So much for U.S. consumers being left out of the trade war.

American retailers like Target Corp. (TGT.N) and Walmart Inc. (WMT.N) and giant brands such as Nike Inc. (NKE.N) and Apple Inc. (AAPL.O) so far haven’t been hit that hard by President Donald Trump’s tariffs. But that could be about to change, just as they are preparing for the all-important holiday shopping season.

The president on Friday said he’s ready to boost tariffs on Chinese goods to include about $500 billion worth of products -- or just about every single item coming from the nation. The U.S. imported US$505 billion of Chinese products in 2017, Census Bureau figures show, so that means phones, sneakers, televisions and all the finished goods that consumers depend on will inevitably make the list.

Trump announced his possible move to impose tariffs on an additional $267 billion in Chinese goods just as the U.S. finalizes a third round of duties on about US$200 billion -- what critics had already likened to a tax on the American public.

“In one word -- disaster,” said Matt Priest, chief executive officer of the Footwear Distributors and Retailers of America, an industry trade group. “Punishing my children for the crimes of my neighbors seems like a ridiculous thing for all of us to think it would be effective. But this administration thinks it’s a tool that will accomplish its goals.”

On top of the duties that U.S. importers would pay, there’s also the risk of further retaliation in China -- perhaps in the form of state-run media drumming up anti-American sentiment against U.S. brands with major operations there. They’ve done it before, including last year against South Korea when it shuttered stores and factories.

Parts of Corporate America have been critical of Trump’s trade agenda, but not with the same fervor that it attacked and defeated border adjustment -- a proposal in last year’s tax overhaul that it equated to a levy on imports.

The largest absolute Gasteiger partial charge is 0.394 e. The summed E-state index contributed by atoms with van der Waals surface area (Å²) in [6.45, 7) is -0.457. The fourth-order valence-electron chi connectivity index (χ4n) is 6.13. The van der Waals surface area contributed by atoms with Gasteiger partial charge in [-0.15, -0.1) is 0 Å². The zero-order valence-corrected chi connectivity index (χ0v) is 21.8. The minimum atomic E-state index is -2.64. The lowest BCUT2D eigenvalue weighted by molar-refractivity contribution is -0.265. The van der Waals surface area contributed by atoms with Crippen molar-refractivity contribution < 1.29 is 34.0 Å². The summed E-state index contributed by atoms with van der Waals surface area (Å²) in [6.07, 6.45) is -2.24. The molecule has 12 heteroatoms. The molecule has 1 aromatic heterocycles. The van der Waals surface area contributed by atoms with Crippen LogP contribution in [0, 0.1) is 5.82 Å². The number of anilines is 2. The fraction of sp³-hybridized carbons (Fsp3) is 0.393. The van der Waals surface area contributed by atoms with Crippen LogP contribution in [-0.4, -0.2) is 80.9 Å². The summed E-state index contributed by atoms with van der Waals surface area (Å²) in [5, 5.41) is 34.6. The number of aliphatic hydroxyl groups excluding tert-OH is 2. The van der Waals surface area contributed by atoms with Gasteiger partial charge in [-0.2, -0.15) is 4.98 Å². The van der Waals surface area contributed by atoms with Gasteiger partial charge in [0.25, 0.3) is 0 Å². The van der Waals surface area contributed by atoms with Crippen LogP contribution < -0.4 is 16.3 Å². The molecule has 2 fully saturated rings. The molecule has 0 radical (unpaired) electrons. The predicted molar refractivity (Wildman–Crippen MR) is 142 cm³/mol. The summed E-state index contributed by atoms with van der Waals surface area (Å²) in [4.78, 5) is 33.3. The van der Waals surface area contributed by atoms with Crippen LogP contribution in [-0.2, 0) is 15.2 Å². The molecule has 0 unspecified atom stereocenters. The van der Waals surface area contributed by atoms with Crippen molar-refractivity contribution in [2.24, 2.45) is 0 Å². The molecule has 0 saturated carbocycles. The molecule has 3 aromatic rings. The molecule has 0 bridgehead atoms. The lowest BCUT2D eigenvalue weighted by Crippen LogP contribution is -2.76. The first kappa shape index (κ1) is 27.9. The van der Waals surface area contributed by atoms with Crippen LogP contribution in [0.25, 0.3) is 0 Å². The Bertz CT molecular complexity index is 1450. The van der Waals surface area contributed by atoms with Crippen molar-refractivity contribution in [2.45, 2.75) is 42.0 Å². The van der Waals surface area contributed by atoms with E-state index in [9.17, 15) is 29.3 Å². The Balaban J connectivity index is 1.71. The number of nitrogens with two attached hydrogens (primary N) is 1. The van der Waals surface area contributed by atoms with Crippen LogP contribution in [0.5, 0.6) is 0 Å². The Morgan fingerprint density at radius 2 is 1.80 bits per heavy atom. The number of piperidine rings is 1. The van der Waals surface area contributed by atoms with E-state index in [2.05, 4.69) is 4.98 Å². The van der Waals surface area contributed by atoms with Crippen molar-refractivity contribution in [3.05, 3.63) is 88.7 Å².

However, over the past few weeks, companies appeared to become more aggressive in pushing back against the third round of duties on US$200 billion worth of Chinese goods. Crafting retailer Joann asked customers to sign a petition or contact their representatives. Purse-maker Vera Bradley Inc. said that it would be “detrimental” to its turnaround and eliminate jobs. Target weighed in, saying families would take a hit.

“Tariffs are taxes, and taxes raise prices for consumers,” Target said in a letter submitted to the U.S. Trade Representative. “The current proposal to impose up to a 25 per cent tariff on an additional US$200 billion in Chinese imports will further hurt American consumers.”

In a letter earlier this week, Apple said the tariffs would impact a wide range of the company’s products and goods used in the company’s U.S. operations.

David French, senior vice president at the National Retail Federation, said the additional tariffs Trump floated on Friday would equate to “a US$70 billion tax increase on American families just in time for the holiday shopping season.”

“It will virtually affect everything that Americans purchase everyday. We’re talking toys, we’re talking apparel, we’re talking footwear, in addition to the furniture and travel goods and outdoor gear that has already been subject to tariffs,” he said. “It’s going to impact American manufacturing, it’s going to impact American retailers; ultimately it’s going to impact jobs and American families.”